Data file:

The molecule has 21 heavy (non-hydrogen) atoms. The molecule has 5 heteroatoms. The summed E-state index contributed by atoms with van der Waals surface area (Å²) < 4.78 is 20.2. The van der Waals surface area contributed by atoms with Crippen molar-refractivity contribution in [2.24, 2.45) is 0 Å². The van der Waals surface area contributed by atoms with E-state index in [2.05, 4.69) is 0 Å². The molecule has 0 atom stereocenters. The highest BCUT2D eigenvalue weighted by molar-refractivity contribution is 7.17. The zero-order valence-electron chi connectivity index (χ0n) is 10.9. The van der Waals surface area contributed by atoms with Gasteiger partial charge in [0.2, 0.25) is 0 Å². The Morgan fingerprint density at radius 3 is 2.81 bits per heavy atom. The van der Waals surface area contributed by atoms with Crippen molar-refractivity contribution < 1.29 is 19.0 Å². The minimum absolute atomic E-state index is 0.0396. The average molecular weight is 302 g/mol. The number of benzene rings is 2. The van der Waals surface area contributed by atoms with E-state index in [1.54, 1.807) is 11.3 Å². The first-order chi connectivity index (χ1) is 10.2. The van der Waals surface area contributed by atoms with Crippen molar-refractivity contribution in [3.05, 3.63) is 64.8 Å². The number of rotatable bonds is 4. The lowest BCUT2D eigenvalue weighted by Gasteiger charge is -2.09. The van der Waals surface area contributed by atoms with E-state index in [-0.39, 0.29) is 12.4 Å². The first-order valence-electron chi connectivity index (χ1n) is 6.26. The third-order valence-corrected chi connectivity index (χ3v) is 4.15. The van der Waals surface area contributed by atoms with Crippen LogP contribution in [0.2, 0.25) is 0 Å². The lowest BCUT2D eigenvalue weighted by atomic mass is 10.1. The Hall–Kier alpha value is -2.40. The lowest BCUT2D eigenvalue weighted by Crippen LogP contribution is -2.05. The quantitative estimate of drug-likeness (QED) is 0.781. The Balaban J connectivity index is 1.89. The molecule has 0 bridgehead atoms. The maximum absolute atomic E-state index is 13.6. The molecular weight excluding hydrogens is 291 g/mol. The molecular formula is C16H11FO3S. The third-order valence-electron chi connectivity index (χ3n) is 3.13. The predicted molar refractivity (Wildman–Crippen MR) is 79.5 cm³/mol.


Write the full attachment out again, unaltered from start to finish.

The molecule has 21 heavy (non-hydrogen) atoms. The molecule has 5 heteroatoms. The summed E-state index contributed by atoms with van der Waals surface area (Å²) < 4.78 is 20.2. The van der Waals surface area contributed by atoms with Crippen molar-refractivity contribution in [2.24, 2.45) is 0 Å². The van der Waals surface area contributed by atoms with E-state index in [2.05, 4.69) is 0 Å². The molecule has 0 atom stereocenters. The highest BCUT2D eigenvalue weighted by molar-refractivity contribution is 7.17. The zero-order valence-electron chi connectivity index (χ0n) is 10.9. The van der Waals surface area contributed by atoms with Gasteiger partial charge in [0.2, 0.25) is 0 Å². The Morgan fingerprint density at radius 3 is 2.81 bits per heavy atom. The van der Waals surface area contributed by atoms with Crippen molar-refractivity contribution < 1.29 is 19.0 Å². The minimum absolute atomic E-state index is 0.0396. The average molecular weight is 302 g/mol. The number of benzene rings is 2. The van der Waals surface area contributed by atoms with E-state index in [1.54, 1.807) is 11.3 Å². The first-order chi connectivity index (χ1) is 10.2. The van der Waals surface area contributed by atoms with Crippen molar-refractivity contribution in [3.05, 3.63) is 64.8 Å². The number of rotatable bonds is 4. The lowest BCUT2D eigenvalue weighted by Gasteiger charge is -2.09. The van der Waals surface area contributed by atoms with E-state index in [-0.39, 0.29) is 12.4 Å². The first-order valence-electron chi connectivity index (χ1n) is 6.26. The third-order valence-corrected chi connectivity index (χ3v) is 4.15. The van der Waals surface area contributed by atoms with Crippen LogP contribution in [0.2, 0.25) is 0 Å². The lowest BCUT2D eigenvalue weighted by atomic mass is 10.1. The Hall–Kier alpha value is -2.40. The lowest BCUT2D eigenvalue weighted by Crippen LogP contribution is -2.05. The quantitative estimate of drug-likeness (QED) is 0.781. The Balaban J connectivity index is 1.89. The molecule has 0 bridgehead atoms. The maximum absolute atomic E-state index is 13.6. The molecular weight excluding hydrogens is 291 g/mol. The molecular formula is C16H11FO3S. The third-order valence-electron chi connectivity index (χ3n) is 3.13. The predicted molar refractivity (Wildman–Crippen MR) is 79.5 cm³/mol.